Published in the inaugural issue of The Wagon Magazine
We are what we pretend to be, so we must be careful about what we pretend to be.
― Kurt Vonnegut
The orderly rolled my gurney to a stop before an imposing double doorway. “Okay,” he said, “This is where you get your kiss.” I couldn’t tell if he was speaking to me or to my wife. In any case, my wife kissed me and laughed and cried all at once. Then I was rolling again.
I arrived in surgery and scooted over onto the operating table. I joked with the anesthesiologist. He found my vein on the first try. I recited Psalms to myself and wondered distantly why I wasn’t scared out of my wits.
They sliced me open, broke my sternum, compressed my lungs like empty sugar bags, and stopped my heart to patch the hole between its upper chambers with a piece of my pericardium while redirecting the blood that flowed through an anomalous vein.
I don’t remember that part.
I also don’t remember my hands clawing the air, straining against nylon straps, struggling to tear the ventilator mask from my face and the dressing from my chest. My wife stifled a cry when she saw me in recovery. Apart from the convolutions of my fingers, the pallor of my face starkly mirrored the countenance of death.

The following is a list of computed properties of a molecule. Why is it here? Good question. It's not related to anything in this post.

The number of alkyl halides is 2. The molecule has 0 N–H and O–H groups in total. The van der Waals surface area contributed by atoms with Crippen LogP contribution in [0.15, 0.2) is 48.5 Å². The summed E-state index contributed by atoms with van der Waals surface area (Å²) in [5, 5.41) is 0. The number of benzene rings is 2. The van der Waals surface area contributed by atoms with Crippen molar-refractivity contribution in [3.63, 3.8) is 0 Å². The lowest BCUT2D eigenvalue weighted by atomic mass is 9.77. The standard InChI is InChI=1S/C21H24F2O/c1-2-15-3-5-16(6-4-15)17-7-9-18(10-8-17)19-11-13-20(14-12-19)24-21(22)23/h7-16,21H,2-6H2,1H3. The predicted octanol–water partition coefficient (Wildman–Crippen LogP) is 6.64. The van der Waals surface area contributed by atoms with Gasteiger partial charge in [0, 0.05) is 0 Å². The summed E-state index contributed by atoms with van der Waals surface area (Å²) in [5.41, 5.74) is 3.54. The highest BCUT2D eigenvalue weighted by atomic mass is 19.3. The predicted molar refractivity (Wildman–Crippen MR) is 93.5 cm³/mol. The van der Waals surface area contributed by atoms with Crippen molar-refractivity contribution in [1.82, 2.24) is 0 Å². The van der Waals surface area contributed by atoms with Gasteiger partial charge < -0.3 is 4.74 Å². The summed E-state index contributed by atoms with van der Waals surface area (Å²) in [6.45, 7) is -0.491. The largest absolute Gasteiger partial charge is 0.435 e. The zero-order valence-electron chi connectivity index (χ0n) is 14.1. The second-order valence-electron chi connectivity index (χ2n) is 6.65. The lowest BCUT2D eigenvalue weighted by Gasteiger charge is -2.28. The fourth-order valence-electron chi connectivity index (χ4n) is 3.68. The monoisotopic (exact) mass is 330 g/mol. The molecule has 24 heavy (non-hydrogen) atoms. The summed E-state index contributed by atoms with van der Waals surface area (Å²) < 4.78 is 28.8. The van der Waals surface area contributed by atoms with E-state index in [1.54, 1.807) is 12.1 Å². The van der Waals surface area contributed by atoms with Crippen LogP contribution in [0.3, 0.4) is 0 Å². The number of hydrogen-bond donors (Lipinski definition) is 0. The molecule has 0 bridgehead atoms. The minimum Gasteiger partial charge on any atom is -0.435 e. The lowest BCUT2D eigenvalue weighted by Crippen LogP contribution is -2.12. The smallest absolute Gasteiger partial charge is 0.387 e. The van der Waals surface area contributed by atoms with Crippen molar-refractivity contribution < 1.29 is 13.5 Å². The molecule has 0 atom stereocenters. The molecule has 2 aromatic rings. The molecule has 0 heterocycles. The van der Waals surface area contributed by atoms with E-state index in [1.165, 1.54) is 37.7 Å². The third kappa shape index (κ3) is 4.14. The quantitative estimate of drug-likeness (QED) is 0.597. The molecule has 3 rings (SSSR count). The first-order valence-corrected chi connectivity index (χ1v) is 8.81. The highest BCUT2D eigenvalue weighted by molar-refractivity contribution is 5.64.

“He looks so good,” the nurse told her.
When I did regain consciousness the next day, numbed by morphine and dazed by the residue of anesthesia, I asked my cardiologist if he could release me that afternoon. “I have to catch a flight to Jacksonville this evening,” I said.
I was trying to be funny. He thought I was delirious.
EXPECT THE UNEXPECTED
Lacking prescience, however, I had no excuse for the cavalier attitude with which I approached this whole business. No matter how distinguished my surgeon’s credentials, and no matter how casually he explained away the operation as routine (with the probability of success better than 99%), cardiac surgery remains as heart-stopping as it sounds: they carve open your chest and, during an extended period of clinical death, cut and paste around your most vital organ before sewing you back together.
Call it what you like; it hardly ranks among the more attractive forms of elective surgery.
Yet “elective surgery” was how the doctor had described it. After all, I had virtually no symptoms, and my condition might not advance for twenty years. Then again, deterioration could begin within months, or even weeks. And so, at my cardiologist’s insistence, I opted to exchange the distant prospect of lingering death for the immediate promise of physical pain followed by months-long recovery.
That was what I expected. Instead, from beginning to end, while my wife and children and parents were dealing with their respective emotional traumas, the greatest discomfort I suffered throughout the entire episode came not from the incision, not from anesthesia withdrawal, not even from the mild pneumonia I contracted during recovery, but from a persistent hangnail that nagged me from the day after surgery until I returned home and exorcised it with my cuticle clippers.